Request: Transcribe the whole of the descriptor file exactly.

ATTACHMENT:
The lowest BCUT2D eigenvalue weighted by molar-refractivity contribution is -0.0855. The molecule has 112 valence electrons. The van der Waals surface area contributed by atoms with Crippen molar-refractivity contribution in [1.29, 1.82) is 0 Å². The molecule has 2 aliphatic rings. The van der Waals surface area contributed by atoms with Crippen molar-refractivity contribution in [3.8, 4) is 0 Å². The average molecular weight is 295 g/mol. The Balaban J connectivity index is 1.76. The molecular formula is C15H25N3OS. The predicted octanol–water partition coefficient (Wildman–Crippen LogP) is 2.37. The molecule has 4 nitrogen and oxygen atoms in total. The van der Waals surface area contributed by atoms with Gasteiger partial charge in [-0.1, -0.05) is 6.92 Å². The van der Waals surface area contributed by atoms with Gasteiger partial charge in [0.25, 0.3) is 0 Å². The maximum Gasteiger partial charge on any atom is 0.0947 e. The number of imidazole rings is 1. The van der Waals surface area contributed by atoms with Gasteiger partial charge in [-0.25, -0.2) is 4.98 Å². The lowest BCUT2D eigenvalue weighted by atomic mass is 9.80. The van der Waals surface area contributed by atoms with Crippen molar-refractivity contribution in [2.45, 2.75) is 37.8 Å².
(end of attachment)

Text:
The lowest BCUT2D eigenvalue weighted by molar-refractivity contribution is -0.0855. The molecule has 112 valence electrons. The van der Waals surface area contributed by atoms with Crippen molar-refractivity contribution in [1.29, 1.82) is 0 Å². The molecule has 2 aliphatic rings. The van der Waals surface area contributed by atoms with Crippen molar-refractivity contribution in [3.8, 4) is 0 Å². The average molecular weight is 295 g/mol. The Balaban J connectivity index is 1.76. The molecular formula is C15H25N3OS. The predicted octanol–water partition coefficient (Wildman–Crippen LogP) is 2.37. The molecule has 4 nitrogen and oxygen atoms in total. The van der Waals surface area contributed by atoms with Gasteiger partial charge in [-0.1, -0.05) is 6.92 Å². The van der Waals surface area contributed by atoms with Gasteiger partial charge in [0.25, 0.3) is 0 Å². The maximum Gasteiger partial charge on any atom is 0.0947 e. The number of imidazole rings is 1. The van der Waals surface area contributed by atoms with Gasteiger partial charge in [-0.25, -0.2) is 4.98 Å². The lowest BCUT2D eigenvalue weighted by atomic mass is 9.80. The van der Waals surface area contributed by atoms with Crippen molar-refractivity contribution in [2.45, 2.75) is 37.8 Å².